Charleston, South Carolina is known more for it’s culinary explosion and plantations than its surfing situation but then again, the surfing scene was hardly a hot topic in the hipster vernacular of New York City until the Saturdays boys came along.
Enter Rogue Wave‘s Rhett Boyd, avid surfer, skater and local tastemaker. Boyd grew up near the water in Beaufort, South Carolina where his mama bought him a used long board for $20 at a flea market. He lugged that damn 40 pound board to the beach daily while his friends dashed off with their shorter, lighter weight versions. But Rhett was the last one laughing as he realized the long boards are conducive to small waves, which are prevalent in the state.
Rhett studied the ministry (he never joined the church but is still a fan!) and then moved out to Orange County, California where he really started his surfing career. Flash forward several years and he is married and living in Costa Rica when he and his wife decide to move to Charleston to start a family. For them Charleston embodies the culture and heritage that they love as well as a city, the beach and the country. “The Holy City nails it!” he laughs.
Moving to this idyllic town inspired him to go for his dream and open his own surf shop. “My best friend growing up lived on a huge plantation and lead a lavish life of private jets, safaris in Africa and most importantly he was a really good guy. His lifestyle inspired me to present the surfing culture from a Southern Gentleman’s perspective,” he told us. Rhett opened Rogue Wave several years back to much fanfare and is now working on a bigger space closer to the water out in Mount Pleasant.
We sat down with Rhett and some bourbon on the back porch and heard more about his sartorial style evolution:
There is a pretty established style in Charleston – pressed dress slacks, button down, sport coat, tie and loafers. From the headmaster of my school to people in society , the uniform is pretty tight. But as I grew and experienced the world, my view towards style really evolved.
I love the grungy, old country, South Western style and vibe. So I tend to mix rock and roll and Western culture a lot. Earnest Hemingway’s style permeates everything for me too. His love of multipurpose clothing really makes sense – a shirt that you can go hunting in and then wear out to dinner.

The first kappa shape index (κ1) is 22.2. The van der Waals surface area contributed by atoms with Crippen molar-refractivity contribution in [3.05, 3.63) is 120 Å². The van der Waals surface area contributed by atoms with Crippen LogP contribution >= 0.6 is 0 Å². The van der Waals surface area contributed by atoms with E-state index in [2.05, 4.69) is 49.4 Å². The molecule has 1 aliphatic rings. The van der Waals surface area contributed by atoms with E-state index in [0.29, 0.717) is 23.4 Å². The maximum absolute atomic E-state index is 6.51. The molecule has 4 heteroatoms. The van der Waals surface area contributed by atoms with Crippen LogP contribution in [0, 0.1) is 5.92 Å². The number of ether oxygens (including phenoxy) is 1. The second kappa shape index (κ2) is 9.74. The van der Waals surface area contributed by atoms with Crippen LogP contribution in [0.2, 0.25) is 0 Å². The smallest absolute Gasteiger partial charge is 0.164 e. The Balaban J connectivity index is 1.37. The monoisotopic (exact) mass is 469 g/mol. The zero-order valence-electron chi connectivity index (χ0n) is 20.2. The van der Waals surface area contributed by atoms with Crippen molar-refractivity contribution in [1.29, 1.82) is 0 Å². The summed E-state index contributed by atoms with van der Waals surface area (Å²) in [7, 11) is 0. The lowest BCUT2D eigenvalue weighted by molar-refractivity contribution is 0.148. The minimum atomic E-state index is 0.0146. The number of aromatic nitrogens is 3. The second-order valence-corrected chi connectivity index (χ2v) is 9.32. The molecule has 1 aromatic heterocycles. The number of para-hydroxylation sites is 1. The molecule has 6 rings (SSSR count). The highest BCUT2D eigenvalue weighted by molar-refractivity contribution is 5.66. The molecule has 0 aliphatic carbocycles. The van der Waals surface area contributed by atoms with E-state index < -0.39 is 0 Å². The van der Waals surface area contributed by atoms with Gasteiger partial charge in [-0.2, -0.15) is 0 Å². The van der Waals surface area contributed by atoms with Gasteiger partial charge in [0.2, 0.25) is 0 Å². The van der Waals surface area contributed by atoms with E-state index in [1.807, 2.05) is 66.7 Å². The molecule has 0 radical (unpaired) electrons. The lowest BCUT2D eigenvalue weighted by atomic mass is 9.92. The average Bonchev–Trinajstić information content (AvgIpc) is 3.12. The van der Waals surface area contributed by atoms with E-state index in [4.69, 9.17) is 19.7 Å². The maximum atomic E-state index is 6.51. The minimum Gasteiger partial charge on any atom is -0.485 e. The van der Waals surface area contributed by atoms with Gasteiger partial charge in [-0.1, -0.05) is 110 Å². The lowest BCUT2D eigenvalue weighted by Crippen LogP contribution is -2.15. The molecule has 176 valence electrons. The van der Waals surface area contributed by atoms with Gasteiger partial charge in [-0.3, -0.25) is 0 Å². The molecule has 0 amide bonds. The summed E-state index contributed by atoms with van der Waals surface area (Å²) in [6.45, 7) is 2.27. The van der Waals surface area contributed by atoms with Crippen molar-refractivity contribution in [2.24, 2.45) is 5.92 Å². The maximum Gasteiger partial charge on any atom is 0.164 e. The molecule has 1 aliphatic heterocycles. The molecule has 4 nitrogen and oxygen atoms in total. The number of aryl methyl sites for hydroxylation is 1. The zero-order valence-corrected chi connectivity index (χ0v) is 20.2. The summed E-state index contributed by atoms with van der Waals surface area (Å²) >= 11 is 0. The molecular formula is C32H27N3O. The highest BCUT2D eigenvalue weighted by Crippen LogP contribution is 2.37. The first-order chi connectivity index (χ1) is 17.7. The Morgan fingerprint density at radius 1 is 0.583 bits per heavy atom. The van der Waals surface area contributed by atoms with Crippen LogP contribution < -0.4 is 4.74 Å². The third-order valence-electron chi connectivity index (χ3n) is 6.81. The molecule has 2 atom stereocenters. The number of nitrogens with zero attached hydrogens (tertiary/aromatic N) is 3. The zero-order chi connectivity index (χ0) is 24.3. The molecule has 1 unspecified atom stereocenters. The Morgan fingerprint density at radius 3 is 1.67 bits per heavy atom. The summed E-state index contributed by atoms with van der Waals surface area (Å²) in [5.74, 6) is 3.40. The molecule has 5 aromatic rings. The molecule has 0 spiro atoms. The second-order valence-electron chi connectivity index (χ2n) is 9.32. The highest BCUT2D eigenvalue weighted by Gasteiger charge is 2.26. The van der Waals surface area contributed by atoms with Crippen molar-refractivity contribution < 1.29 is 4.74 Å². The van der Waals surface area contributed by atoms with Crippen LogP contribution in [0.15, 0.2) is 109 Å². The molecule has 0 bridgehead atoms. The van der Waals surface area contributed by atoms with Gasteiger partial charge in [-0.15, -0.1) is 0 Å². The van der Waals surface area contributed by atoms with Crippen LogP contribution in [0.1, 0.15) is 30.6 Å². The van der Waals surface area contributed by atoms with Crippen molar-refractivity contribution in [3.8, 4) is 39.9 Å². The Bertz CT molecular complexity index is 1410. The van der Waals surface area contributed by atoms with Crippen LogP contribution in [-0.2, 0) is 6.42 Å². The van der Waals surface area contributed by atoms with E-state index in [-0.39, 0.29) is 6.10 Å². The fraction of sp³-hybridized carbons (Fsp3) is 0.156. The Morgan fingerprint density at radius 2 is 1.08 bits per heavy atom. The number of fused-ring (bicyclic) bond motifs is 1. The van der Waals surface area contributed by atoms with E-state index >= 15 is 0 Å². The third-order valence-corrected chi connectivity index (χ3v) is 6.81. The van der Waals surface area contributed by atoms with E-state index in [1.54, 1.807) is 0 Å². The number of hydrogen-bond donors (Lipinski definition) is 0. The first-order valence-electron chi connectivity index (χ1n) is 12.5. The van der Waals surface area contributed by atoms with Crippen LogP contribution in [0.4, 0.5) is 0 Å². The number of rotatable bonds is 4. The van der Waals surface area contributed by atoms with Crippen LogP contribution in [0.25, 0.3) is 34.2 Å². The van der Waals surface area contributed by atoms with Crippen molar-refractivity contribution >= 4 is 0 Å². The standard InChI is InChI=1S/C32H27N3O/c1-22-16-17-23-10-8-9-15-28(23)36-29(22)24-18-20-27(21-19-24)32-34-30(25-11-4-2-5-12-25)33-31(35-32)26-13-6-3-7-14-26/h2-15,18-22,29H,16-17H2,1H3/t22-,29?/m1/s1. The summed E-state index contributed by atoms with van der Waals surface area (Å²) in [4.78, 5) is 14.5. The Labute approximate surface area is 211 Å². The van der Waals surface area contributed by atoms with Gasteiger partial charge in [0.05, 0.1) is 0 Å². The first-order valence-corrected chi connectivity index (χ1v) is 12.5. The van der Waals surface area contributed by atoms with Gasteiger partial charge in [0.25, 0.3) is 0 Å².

If I plan to go surfing in the morning I throw on my favorite pair of board shorts by Yellow Rat that are inspired from the late 50s shorter length short. Then I may grab my vintage Rolling Stones tee and my Vans.
When I am heading to work I shower and change into my Western boots and my Imogene and Willy ‘Barton Slims’ in a raw selvedge denim. They are well broken in and have taken on my lines. I then throw on a basic V neck tee from Alternative Apparel– I love the fit and blend of materials and it looks great alone or layered. I then top it off with my fave glasses, ‘Briggs’ from SALT optics and I am good to go.
Any time I can wear a tuxedo I wear it. Mine is vintage and was a gift from a friend. The label reads, Worshaws of Walterboro. The tie is a Ben Silver tie.
If I am heading to a nice dinner with my wife or friends – Billy Reid’s double vent plaid blazer is my go to with Freemans Sporting Club olive chinos. Those chinos go with everything. I had them hemmed high water and I sport my Allen Edmond wing tips or Florsheim’s. A Freemans grey poplin button down pairs well with everything too. Pocket square is a must and I have a big collection of vintage ones. Im not afraid of mixing things or clashing so I sport a floral or plaid.
My belts are from my friend Billy Moore over at Cause and Effect. He wales on the leather over a rock in a stream (no joke!) in Nashville and the result is a great, rugged look.
Flag photo courtesy of Ben Gately Williams
Sofa shot courtesy of Rutledge Godly
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